The Symbiotic Man By Joseph Grant

Dr. Artemis Narcisco was harboring a deep, dark secret. He was taking his secret work home with him. This was grounds for termination as well as possible jail time should anyone be the wiser. He was an exceedingly brilliant but fastidious research scientist. It was frequently noted by his supervisors how clean his station always was and how detailed he was in his work and weekly reports. No one ever suspected not so much as a hair out of place on his neatly combed head.

Hair; it is a peculiar thing, Narcisco noted. It is pre-natal, grows throughout our lives and even escorts us into the grave. It can shape our personality and how we perceive others. We caress the hair of our loved one. We are attracted to it with our mate and yet if there is a strange hair in front of us or worse, in one’s food, it will end a pleasant meal very quickly, Narcisco thought with a shudder. Never mind if a hair winds up in someone’s mouth or during an intimate encounter. Narcisco didn’t have to worry about such things. He was a celibate by choice.

Religion played a big part in his choosing to be celibate, even though his fellow believers were entangled and disentangled in a variety all sorts of relationships. Relationships or lack thereof never interested Narcisco one way or the other. But therein lie the quandary.

Narcisco was getting older and at a time when most of his associates had already had children or even grandchildren, Narcisco had no such legacy to pass on. Not having children or a wife should not have bothered Narcisco the way it did, as his choice of celibacy was like everything else in his life, not one he made in an arbitrary manner.

Coming from a broken home, Narcisco often wondered if his infantile environment had anything to do with his lack of interest in pairing with another or his decision later in life to be chaste. He had watched his parents fight for as long as he could recall. His father, a union pipefitter and his mother, a school teacher; had been mismatched from the start but whereas the old adage of opposites attracting made for nice romantic twists in cheesy novels, it did not play any sentimental facet in cold and clinical reality when it came to his parents.

During Narcisco’s formative years and into his teens, he may as well have been invisible to women, not that it mattered one ion to him. He stuck his nose in the books and did not peek back up until he was a grad student doing an internship at a physics lab near the university.

When Narcisco received an offer to work at Soma-Cell under the auspices of the legendary Dr. Lusus, Soma-Cell’s founder and chief scientific officer, he was thrilled. Lusus was renowned for being a pioneering specialist of tissue engineering by discovering how to separate the complex DNA from delicate human skin cells for laboratory use. With his discovery came media appearances, books and documentaries as well as interested financial benefactors. He started Soma-Cell not long after this noteworthy breakthrough and the company was a leading innovator in stem cell research.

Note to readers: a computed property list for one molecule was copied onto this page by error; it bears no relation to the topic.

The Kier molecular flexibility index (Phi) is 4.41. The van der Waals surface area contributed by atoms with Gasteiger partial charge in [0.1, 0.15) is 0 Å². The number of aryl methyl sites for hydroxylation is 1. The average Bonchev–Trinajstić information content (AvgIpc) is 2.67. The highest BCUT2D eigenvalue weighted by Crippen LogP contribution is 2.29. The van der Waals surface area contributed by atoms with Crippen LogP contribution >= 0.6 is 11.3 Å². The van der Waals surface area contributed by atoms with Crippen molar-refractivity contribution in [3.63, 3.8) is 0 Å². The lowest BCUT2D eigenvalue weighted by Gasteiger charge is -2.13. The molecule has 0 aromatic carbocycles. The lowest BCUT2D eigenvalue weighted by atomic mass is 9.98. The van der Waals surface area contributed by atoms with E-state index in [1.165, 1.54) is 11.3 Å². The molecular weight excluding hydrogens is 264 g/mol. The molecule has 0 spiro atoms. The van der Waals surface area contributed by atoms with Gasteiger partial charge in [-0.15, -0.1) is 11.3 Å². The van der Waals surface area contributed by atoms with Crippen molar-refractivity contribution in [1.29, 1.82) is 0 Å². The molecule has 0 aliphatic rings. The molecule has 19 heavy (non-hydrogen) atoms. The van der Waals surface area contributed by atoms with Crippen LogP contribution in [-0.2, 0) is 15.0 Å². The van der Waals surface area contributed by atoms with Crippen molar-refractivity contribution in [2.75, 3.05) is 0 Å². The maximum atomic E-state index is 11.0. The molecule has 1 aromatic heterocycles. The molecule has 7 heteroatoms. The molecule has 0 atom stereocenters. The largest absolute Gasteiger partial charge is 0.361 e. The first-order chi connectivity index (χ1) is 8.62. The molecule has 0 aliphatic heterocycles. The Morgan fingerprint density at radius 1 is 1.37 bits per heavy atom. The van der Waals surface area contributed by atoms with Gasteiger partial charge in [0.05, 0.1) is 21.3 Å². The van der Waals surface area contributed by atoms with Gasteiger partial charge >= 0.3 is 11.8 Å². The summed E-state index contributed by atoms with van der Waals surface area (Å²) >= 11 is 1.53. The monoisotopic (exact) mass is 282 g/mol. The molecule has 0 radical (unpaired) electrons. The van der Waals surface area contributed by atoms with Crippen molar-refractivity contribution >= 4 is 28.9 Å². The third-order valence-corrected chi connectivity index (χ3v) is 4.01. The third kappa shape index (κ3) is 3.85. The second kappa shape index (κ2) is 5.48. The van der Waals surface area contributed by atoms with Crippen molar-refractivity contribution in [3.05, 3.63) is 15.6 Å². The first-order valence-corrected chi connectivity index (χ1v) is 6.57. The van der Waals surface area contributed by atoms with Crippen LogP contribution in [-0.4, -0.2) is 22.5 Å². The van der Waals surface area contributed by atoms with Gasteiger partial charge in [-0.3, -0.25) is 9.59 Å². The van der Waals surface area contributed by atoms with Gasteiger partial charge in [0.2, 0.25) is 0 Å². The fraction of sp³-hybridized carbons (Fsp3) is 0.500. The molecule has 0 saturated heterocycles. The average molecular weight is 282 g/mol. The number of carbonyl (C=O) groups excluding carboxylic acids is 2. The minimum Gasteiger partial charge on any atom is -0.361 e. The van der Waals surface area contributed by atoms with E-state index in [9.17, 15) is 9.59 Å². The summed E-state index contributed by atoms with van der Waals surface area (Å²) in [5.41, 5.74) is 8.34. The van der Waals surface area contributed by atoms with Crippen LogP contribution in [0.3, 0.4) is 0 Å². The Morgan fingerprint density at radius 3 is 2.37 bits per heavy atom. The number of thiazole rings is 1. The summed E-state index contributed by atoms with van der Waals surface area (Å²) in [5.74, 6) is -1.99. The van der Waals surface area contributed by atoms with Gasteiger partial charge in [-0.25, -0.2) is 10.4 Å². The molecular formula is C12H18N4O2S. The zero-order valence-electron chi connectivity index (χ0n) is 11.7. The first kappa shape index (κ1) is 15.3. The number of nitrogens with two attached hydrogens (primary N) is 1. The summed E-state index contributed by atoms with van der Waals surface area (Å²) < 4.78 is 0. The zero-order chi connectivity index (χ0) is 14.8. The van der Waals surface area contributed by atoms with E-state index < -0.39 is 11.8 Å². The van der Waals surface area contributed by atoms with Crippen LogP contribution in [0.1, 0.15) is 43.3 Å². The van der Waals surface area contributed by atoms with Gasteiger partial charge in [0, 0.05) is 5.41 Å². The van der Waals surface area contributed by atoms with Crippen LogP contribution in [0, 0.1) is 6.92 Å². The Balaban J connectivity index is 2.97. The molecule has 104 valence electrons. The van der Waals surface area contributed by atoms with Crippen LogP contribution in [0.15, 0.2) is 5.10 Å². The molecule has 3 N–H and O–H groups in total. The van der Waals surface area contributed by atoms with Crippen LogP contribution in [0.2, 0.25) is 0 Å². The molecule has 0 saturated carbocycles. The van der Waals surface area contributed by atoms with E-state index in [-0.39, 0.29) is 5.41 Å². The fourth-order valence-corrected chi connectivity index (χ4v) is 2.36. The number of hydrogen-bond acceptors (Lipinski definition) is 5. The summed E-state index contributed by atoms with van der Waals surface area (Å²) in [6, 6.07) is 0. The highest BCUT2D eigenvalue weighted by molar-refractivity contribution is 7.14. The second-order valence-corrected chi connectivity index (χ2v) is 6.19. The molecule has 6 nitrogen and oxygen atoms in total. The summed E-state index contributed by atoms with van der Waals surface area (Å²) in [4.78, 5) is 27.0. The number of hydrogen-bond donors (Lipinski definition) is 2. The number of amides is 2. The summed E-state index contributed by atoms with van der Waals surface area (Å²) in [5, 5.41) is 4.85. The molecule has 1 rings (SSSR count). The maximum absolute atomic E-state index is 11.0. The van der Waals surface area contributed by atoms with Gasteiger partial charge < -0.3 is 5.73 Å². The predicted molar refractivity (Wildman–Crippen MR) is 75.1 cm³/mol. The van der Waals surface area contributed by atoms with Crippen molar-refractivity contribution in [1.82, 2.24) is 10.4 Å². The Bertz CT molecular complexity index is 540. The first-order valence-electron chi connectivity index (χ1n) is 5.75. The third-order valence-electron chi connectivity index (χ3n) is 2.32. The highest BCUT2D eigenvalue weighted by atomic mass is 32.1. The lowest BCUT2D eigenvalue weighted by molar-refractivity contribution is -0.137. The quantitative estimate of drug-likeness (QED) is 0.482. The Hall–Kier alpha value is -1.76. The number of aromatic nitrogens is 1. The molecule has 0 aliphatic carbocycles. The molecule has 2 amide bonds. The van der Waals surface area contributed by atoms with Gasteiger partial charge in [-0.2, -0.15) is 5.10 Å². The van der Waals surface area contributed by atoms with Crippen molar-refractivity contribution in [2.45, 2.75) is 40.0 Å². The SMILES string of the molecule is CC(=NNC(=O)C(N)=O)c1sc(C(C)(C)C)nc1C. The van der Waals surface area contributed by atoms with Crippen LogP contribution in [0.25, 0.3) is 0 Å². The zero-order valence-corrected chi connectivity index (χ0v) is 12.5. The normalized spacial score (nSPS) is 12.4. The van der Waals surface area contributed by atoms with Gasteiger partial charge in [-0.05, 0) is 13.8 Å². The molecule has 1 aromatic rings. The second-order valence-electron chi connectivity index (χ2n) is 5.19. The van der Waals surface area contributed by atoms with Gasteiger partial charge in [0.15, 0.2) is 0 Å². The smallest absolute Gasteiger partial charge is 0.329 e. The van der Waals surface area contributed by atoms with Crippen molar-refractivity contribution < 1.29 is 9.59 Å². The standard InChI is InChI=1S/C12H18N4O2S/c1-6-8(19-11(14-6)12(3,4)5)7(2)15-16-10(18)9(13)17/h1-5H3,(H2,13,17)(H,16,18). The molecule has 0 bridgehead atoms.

Narcisco’s improvement upon the original concept was to use a single human hair follicle. He was well aware that each human hair root contains living cells. These living cells possess nuclei with pristine human DNA, individual to their owner. It was important to use a live specimen as when the cells die, DNA breaks down. It was the glaring reason why a Frankenstein story could only exist in fiction, Narcisco knew. Otherwise, it was theoretically possible to reanimate the deceased. But there was a slight problem to his research.

If Dr. Narcisco was able to extract the DNA, he would need an egg to replace the nucleus in order to cultivate a specimen in a dish. At first, he wondered how and where he would get his hands on an egg in order to marry the DNA with another to produce a satisfactory end product. Then it came to him, he was surrounded by thousands, if not hundreds of thousands of samples stored down the hall in their Cryo-Protectant Lab. These were held in vats labeled CPD, which stood for Citrate, Phosphate and Dextrose. It would likely not be a problem as the lab personnel were always going in and harvesting a few eggs for experiments.

There were further complexities. One could grow a sample in a Petri dish, as the scientists were always trying to do for study, but these were usually never carried out to any length of maturity and destroyed after about ten days. Furthermore, there would have to be a transfer to a willing participant in the program. Besides, these technicians were always doing bizarre mash-ups of human DNA with a chicken or cow or some such and seeing if they could grow a pig’s ear in a dish. These highly bizarre experiments were all done in the name of clinical research and harvesting alternative body parts should war, disease and dismemberment require such without violating ethical issues, of which the cause and effect were forever intertwined.